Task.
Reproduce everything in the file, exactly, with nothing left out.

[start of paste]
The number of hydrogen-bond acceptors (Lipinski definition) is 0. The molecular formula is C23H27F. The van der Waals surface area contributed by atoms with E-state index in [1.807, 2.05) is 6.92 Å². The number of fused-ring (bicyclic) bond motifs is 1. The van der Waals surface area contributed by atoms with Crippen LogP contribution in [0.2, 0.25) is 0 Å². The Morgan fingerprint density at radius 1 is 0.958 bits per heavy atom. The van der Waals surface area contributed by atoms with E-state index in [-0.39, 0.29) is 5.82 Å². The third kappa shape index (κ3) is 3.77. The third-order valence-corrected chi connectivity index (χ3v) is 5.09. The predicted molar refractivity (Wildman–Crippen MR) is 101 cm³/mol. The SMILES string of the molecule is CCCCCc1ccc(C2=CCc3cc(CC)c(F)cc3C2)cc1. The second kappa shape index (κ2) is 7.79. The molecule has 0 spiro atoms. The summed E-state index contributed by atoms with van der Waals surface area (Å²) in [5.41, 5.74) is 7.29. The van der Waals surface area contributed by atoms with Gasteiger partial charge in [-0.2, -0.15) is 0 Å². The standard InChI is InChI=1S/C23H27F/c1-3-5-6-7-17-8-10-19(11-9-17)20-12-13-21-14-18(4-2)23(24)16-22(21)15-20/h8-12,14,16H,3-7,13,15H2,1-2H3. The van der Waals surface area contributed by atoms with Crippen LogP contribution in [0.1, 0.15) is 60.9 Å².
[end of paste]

The number of hydrogen-bond acceptors (Lipinski definition) is 0. The molecular formula is C23H27F. The van der Waals surface area contributed by atoms with E-state index in [1.807, 2.05) is 6.92 Å². The number of fused-ring (bicyclic) bond motifs is 1. The van der Waals surface area contributed by atoms with Crippen LogP contribution in [0.2, 0.25) is 0 Å². The Morgan fingerprint density at radius 1 is 0.958 bits per heavy atom. The van der Waals surface area contributed by atoms with E-state index in [-0.39, 0.29) is 5.82 Å². The third kappa shape index (κ3) is 3.77. The third-order valence-corrected chi connectivity index (χ3v) is 5.09. The predicted molar refractivity (Wildman–Crippen MR) is 101 cm³/mol. The SMILES string of the molecule is CCCCCc1ccc(C2=CCc3cc(CC)c(F)cc3C2)cc1. The second kappa shape index (κ2) is 7.79. The molecule has 0 spiro atoms. The summed E-state index contributed by atoms with van der Waals surface area (Å²) in [5.41, 5.74) is 7.29. The van der Waals surface area contributed by atoms with Gasteiger partial charge in [-0.2, -0.15) is 0 Å². The standard InChI is InChI=1S/C23H27F/c1-3-5-6-7-17-8-10-19(11-9-17)20-12-13-21-14-18(4-2)23(24)16-22(21)15-20/h8-12,14,16H,3-7,13,15H2,1-2H3. The van der Waals surface area contributed by atoms with Crippen LogP contribution in [0.1, 0.15) is 60.9 Å².